Learn how to do Broadway at a discount

Pat-Med Library hosts talk on April 23


You could call Brian Stoll a Broadway superfan.

The West Islip resident has the Playbill from each of the more than 300 Broadway productions he’s seen over the years, many of which are autographed by legends like Carol Burnett and Brian Dennehy.

Stoll saw his first Broadway show, “The Diary of Anne Frank,” in 1998, while a student at Binghamton University. That’s when he discovered he could buy discounted tickets with his student ID.

“I had to schlep all the way to Binghamton to find Broadway,” jokes Stoll, who works as a library assistant at Touro Law School.

Over the years, Stoll has learned the secrets of seeing shows for less than $60, which he’ll share in a talk called “Broadway on a Budget” at the Patchogue-Medford Library on April 23.

That $60 threshold—it used to be $50 when Stoll first started giving his talk in 2017—is a substantial discount from the average price of $161 during the 2022-2023 season, according to a survey conducted by the Broadway League, the trade association for the Broadway theater industry. Some shows cost even more.

Stoll’s 90-minute talk, which he’ll be giving in person and on Zoom, also covers the history of Playbill, the theater guide with information about the cast and production handed out at Broadway shows and regional theaters.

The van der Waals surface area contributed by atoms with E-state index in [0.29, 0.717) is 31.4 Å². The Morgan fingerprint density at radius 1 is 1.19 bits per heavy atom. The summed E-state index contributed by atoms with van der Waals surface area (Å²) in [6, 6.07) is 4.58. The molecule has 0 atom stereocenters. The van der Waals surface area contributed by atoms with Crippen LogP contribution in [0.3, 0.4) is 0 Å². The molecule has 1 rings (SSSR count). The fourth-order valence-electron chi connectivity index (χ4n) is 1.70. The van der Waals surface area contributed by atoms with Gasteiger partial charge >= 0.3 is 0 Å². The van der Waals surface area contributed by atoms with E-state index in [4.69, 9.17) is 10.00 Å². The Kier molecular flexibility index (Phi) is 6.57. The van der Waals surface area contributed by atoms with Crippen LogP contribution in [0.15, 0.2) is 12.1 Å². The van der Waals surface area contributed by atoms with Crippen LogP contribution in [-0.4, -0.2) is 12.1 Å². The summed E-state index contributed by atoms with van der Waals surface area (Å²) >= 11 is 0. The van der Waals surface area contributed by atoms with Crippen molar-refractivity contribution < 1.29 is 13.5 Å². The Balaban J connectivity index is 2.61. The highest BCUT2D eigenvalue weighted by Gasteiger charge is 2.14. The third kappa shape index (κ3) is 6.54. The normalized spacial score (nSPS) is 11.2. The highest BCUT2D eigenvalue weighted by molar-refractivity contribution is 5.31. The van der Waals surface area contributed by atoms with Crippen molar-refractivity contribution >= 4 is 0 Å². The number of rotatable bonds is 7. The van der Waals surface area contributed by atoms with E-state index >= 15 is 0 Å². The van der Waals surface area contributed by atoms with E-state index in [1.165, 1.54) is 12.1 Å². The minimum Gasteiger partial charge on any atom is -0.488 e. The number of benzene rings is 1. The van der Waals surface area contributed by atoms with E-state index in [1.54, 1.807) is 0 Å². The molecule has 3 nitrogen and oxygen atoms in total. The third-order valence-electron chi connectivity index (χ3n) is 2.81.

One question that Stoll is often asked, which he said he’ll be sure to cover, is whether there’s a market for Playbills. His answer: yes, there is, especially for newer plays and musicals, which are sought after by younger theatergoers.

Stoll will also cover the numerous ways to snag discounted tickets, like online lotteries and rush tickets, and going to the box office the day of the show to see if any discount tickets are available.

Stoll has his own firsthand experience of a life in the theater, having interned at the Samuel J. Friedman Theatre in New York and having been a seat-filler three times for the Tony Awards. Seat-fillers are people who sit in empty seats at award shows, so the audience looks full on television.

For one Tony broadcast, Stoll was seated next to legendary singer-songwriter Carole King, whose life story was made into the Broadway musical “Beautiful.”

That didn’t lead to any Broadway chitchat, however, Stoll said.

“Unless they speak to you, you’re not really supposed to have conversation,” he said. 

Stoll, who describes himself as “a superfan of entertainment,” has also done background work as an extra in a host of TV shows and movies, including “The Good Wife,” “The Mysteries of Laura” and the Netflix movie “The Week Of,” starring Adam Sandler and Chris Rock. 


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